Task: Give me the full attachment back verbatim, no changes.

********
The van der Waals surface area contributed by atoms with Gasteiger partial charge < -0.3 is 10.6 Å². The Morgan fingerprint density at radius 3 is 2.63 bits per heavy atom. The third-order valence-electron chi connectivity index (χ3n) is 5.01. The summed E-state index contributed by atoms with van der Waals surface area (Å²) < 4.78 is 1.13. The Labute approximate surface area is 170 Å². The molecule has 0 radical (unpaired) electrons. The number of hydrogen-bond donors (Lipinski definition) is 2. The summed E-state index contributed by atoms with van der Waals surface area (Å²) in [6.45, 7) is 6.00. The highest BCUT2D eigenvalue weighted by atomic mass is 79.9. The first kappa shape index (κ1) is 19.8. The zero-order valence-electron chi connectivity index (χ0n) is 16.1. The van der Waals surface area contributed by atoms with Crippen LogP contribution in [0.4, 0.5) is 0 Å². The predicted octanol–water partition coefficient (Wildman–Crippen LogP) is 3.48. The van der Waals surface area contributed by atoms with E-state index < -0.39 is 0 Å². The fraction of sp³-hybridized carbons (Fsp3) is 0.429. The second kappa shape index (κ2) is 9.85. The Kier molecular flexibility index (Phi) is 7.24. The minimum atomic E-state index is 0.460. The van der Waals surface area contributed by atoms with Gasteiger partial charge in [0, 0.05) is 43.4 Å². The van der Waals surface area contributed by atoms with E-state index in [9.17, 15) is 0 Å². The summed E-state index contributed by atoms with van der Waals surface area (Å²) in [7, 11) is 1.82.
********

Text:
The van der Waals surface area contributed by atoms with Gasteiger partial charge < -0.3 is 10.6 Å². The Morgan fingerprint density at radius 3 is 2.63 bits per heavy atom. The third-order valence-electron chi connectivity index (χ3n) is 5.01. The summed E-state index contributed by atoms with van der Waals surface area (Å²) < 4.78 is 1.13. The Labute approximate surface area is 170 Å². The molecule has 0 radical (unpaired) electrons. The number of hydrogen-bond donors (Lipinski definition) is 2. The summed E-state index contributed by atoms with van der Waals surface area (Å²) in [6.45, 7) is 6.00. The highest BCUT2D eigenvalue weighted by atomic mass is 79.9. The first kappa shape index (κ1) is 19.8. The zero-order valence-electron chi connectivity index (χ0n) is 16.1. The van der Waals surface area contributed by atoms with Crippen LogP contribution in [0.4, 0.5) is 0 Å². The predicted octanol–water partition coefficient (Wildman–Crippen LogP) is 3.48. The van der Waals surface area contributed by atoms with E-state index < -0.39 is 0 Å². The fraction of sp³-hybridized carbons (Fsp3) is 0.429. The second kappa shape index (κ2) is 9.85. The Kier molecular flexibility index (Phi) is 7.24. The minimum atomic E-state index is 0.460. The van der Waals surface area contributed by atoms with Gasteiger partial charge in [0, 0.05) is 43.4 Å². The van der Waals surface area contributed by atoms with E-state index in [9.17, 15) is 0 Å². The summed E-state index contributed by atoms with van der Waals surface area (Å²) in [7, 11) is 1.82.